Pizza heaven at Da Michele in Naples

A Da Michele marina (front) and margherita (back)
Now I don't want to alienate you, but I can pretty much take or leave Julia Roberts. I mean, credit where it's due, she's an Oscar winner for Erin Brockovitch, which, confession time, I haven't seen. Pretty Woman was good though. I find that the "slippery little suckers" line is one you can use in just so many situations. Oh you remember, it's in the bit of the film where she is trying to eat escargot in a fancy restaurant and one snail shell goes flying across the room. Hilarious. Oh, and there's Steel Magnolias too. Who could resist Sally Field, Olympia Dukakis, Shirley MacLaine and Dolly Parton in the same film? Julia was a pivotal character but wisely remained a supporting actress among that lot. But these films are generally throwbacks to the 80s. So it was with a little concern that I found myself waiting to order pizza in L'Antica Pizzeria Da Michele in Naples last week with a recent picture of Julia Roberts beaming down at me. Good Lord, that mouth!
You see, I didn't realise that one of Julia's more recent films, the rather critically, shall we say unloved, Eat Pray Love had a scene set in this very pizzeria. I was blissfully unaware of this since the film never hit my radar. I mean even the chicks I know didn't like this flick. Thankfully, the patrons of Da Michele, a mix of locals and tourists, were not clutching copies of the novel and there was no discussion of muffin tops (I only know this reference because I watched the above clip, I swear).

Can you believe how cheap this is?
I wasn't here to walk in the footsteps of Julia, I was here for pizza. A pizza that has been made in Naples in the same location since 1930, but has a heritage stretching back to 1870. This is also a pizza that I have been reminded about for more than five years thanks to an earlier visit to Da Michele by Mr B with his sister, but sans moi. "Oh this pizza isn't as good as the one in Naples", he would say. "The crust isn't the same", he would moan. Seriously, a Da Michele pizza creates an incredibly lasting food memory. They almost become part of your food DNA.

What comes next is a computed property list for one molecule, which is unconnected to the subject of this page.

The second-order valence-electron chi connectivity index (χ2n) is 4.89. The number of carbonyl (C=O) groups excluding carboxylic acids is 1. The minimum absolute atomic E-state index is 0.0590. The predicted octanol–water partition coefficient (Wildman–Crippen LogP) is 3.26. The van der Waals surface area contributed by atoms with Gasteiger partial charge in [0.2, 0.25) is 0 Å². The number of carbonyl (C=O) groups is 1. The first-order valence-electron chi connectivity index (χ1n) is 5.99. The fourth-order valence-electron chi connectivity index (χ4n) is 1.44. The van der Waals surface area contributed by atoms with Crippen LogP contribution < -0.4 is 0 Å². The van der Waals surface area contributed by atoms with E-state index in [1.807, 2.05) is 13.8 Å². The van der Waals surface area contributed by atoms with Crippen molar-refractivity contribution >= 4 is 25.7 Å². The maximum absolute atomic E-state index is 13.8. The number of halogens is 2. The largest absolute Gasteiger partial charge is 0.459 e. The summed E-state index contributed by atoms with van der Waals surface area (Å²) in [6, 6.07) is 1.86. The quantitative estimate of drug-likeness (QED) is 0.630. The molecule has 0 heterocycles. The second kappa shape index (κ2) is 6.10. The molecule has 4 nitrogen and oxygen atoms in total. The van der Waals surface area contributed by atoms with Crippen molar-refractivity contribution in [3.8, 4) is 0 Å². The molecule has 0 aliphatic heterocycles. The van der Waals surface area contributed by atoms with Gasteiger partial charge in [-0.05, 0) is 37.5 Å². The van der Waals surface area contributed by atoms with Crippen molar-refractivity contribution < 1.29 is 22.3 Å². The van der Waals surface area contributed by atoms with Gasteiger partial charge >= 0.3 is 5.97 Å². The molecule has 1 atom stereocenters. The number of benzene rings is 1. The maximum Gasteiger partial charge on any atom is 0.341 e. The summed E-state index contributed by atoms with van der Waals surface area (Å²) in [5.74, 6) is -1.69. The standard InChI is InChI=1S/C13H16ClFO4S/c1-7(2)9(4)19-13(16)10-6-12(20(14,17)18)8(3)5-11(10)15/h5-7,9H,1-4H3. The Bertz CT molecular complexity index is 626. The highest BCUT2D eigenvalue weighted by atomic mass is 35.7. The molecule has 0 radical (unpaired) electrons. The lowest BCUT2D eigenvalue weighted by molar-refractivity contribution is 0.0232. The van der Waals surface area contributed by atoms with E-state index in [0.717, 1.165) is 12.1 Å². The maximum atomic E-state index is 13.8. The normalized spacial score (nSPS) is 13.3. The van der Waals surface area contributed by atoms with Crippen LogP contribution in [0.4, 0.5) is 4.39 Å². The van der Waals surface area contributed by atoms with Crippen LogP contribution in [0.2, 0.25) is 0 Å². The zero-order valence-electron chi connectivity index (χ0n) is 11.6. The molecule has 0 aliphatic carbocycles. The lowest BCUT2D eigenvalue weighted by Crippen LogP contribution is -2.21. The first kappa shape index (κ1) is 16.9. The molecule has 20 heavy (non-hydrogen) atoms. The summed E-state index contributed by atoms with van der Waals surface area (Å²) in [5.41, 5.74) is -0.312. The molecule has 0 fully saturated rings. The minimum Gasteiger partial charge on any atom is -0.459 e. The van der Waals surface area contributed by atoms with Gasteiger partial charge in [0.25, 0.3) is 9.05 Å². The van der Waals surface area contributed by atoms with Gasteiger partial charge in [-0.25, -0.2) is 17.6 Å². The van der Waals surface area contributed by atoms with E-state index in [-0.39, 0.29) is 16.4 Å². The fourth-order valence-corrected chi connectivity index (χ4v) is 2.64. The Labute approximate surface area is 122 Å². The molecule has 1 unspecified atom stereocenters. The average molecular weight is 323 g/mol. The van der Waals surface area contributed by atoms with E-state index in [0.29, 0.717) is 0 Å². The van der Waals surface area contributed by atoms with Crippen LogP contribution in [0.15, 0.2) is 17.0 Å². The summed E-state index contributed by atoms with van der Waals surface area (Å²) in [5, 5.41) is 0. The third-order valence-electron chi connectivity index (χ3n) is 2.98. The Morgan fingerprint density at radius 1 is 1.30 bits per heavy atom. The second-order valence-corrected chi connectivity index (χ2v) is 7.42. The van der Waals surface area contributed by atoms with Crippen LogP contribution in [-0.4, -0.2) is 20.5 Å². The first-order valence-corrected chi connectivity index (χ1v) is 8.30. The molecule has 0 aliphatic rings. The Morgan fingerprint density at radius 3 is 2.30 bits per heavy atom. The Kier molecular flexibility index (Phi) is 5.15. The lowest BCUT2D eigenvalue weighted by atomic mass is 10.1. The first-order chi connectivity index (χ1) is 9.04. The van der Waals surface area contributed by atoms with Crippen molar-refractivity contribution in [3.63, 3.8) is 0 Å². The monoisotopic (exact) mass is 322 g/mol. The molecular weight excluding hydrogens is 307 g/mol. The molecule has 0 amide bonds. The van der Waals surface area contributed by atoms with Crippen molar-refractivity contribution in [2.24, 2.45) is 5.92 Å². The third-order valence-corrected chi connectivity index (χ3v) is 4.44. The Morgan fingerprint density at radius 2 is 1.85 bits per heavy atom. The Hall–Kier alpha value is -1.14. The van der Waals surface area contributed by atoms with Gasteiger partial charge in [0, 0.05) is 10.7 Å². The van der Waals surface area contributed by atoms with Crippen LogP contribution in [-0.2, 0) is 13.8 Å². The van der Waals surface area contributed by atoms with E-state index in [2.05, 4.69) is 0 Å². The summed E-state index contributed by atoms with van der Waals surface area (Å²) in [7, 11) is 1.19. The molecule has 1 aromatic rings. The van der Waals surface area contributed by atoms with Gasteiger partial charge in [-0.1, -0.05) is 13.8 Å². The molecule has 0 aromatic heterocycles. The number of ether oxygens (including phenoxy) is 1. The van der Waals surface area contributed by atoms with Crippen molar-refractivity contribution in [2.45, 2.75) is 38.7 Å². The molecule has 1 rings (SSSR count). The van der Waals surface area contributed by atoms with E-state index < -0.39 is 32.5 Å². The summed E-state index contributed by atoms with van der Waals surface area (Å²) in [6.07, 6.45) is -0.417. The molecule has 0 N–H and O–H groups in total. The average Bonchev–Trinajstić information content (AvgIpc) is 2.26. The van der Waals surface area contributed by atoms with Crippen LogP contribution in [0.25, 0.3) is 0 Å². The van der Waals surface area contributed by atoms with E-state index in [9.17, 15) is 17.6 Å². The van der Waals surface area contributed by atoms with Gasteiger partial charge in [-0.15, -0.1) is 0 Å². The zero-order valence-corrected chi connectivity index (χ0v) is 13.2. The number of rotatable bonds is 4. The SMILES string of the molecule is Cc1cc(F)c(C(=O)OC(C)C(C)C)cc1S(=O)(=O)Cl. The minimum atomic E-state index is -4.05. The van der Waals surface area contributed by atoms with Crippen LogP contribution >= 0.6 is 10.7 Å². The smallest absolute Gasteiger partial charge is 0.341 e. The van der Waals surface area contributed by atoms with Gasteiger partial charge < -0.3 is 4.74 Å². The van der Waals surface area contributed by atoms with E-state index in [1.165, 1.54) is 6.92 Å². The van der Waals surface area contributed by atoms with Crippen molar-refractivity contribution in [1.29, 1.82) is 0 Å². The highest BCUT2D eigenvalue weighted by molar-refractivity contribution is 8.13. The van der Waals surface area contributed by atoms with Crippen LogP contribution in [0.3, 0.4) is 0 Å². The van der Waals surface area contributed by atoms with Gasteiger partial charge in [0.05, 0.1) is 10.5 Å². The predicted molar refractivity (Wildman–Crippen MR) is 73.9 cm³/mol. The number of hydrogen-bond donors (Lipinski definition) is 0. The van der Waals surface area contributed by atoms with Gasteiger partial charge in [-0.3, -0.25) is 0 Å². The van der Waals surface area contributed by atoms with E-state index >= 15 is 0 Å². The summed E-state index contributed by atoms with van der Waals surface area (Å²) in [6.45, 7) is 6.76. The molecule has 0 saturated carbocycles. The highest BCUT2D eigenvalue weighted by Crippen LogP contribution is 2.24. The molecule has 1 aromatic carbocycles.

You see, this is partly, because Da Michele is simplicity itself. They cook just two types of pizza. The margherita (topped with tomato sauce, mozzarella, basil) and the marinara (tomato sauce, sliced garlic, oregano and oil). Actually there is one other option - double mozzarella on a 'maxi' margherita. You gotta respect an establishment that focuses on just two products.

On our visits to Da Michele, and there were two in four days for which we travelled 75 minutes in each direction on chaotic Italian trains, we ordered medium versions of both types of pizza, a snip at Euro4.50 each. The core ingredient is the deeply flavoured sauce, made from sun-ripened San Marzano tomatoes grown on the fertile soil of nearby Mount Vesuvius. You could practically taste the sunshine in this sauce and if you ever needed an argument for provenance it is smiling up at you. The marinara was delicious with its scattering of dried oregano, the chunky slivers of chopped fresh garlic and swirl of olive oil. The margherita, with its mozzarella and small sprig of basil was a standout. The sparseness of ingredients serves to highlight the quality of each.
The pizza oven at Da Michele
But these toppings would be nothing without the wonderfully elastic crust which somehow achieves the simultaneous qualities of being not too crispy and not too chewy. This is thanks to the slow leavening of the dough and the wood burning oven which takes pride of place in the open dining area. It throws off a decent heat if you happen to get close to it. The oven crackles and slightly chars the edges of the pizza giving it texture and flavour.

As for eating it, the elderly Italian gents we shared a table with both ate their pizza by folding it in half, calzone style, before diving in with cutlery. I noticed that all the animated talk between the two, including the five minute ordeal of ordering (I mean there are just two choices here!), ceased the minute they started to eat. That's what this pizza does - it even silences an Italian.
The queue at Da Michele

To experience Da Michele, make sure to grab a ticket from the front desk and wait patiently. It helps to know a little Italian numeracy too so that you don't miss your turn being called. We arrived at around 2.30pm and waited about half an hour for our table. This isn't a place that encourages you to linger either and you'll have eager diners hovering over you soon after your last bite, no matter how hard you try to make it last.

So is this the best pizza in Naples, and ergo the world? Well I didn't try any competitors in Naples so I won't claim its divinity just yet, but it sure ranks as the best I've eaten. It certainly beats this abomination too. Sadly, all future pizza will be compared to this and most likely be found wanting. My only problem now is that if I want to eat pizza this good I'm going to have to hop a flight back to Italy.


Popular Posts